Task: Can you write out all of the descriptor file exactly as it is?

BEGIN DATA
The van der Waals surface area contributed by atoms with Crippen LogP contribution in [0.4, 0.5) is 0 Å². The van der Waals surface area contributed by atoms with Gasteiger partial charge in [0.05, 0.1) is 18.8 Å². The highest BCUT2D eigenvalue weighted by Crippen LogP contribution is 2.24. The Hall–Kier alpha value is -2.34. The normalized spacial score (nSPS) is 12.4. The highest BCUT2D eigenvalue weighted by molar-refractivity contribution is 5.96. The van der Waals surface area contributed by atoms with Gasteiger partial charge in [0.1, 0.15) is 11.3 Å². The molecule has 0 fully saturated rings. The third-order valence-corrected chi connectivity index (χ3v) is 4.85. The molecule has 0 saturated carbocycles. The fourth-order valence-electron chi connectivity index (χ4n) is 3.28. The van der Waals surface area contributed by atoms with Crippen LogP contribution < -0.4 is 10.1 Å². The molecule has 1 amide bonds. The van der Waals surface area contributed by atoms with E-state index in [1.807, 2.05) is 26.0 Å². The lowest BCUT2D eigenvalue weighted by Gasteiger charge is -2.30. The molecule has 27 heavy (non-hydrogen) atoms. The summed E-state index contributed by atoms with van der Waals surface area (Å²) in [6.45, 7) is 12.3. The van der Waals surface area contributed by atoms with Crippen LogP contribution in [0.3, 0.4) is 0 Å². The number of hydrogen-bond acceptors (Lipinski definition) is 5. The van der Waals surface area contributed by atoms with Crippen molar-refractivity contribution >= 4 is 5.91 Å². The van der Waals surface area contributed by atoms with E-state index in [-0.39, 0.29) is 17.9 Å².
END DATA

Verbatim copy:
The van der Waals surface area contributed by atoms with Crippen LogP contribution in [0.4, 0.5) is 0 Å². The van der Waals surface area contributed by atoms with Gasteiger partial charge in [0.05, 0.1) is 18.8 Å². The highest BCUT2D eigenvalue weighted by Crippen LogP contribution is 2.24. The Hall–Kier alpha value is -2.34. The normalized spacial score (nSPS) is 12.4. The highest BCUT2D eigenvalue weighted by molar-refractivity contribution is 5.96. The van der Waals surface area contributed by atoms with Gasteiger partial charge in [0.1, 0.15) is 11.3 Å². The molecule has 0 fully saturated rings. The third-order valence-corrected chi connectivity index (χ3v) is 4.85. The molecule has 0 saturated carbocycles. The fourth-order valence-electron chi connectivity index (χ4n) is 3.28. The van der Waals surface area contributed by atoms with Crippen LogP contribution < -0.4 is 10.1 Å². The molecule has 1 amide bonds. The van der Waals surface area contributed by atoms with E-state index in [1.807, 2.05) is 26.0 Å². The lowest BCUT2D eigenvalue weighted by Gasteiger charge is -2.30. The molecule has 27 heavy (non-hydrogen) atoms. The summed E-state index contributed by atoms with van der Waals surface area (Å²) in [6.45, 7) is 12.3. The van der Waals surface area contributed by atoms with Crippen LogP contribution in [0.3, 0.4) is 0 Å². The number of hydrogen-bond acceptors (Lipinski definition) is 5. The van der Waals surface area contributed by atoms with Crippen molar-refractivity contribution >= 4 is 5.91 Å². The van der Waals surface area contributed by atoms with E-state index in [-0.39, 0.29) is 17.9 Å².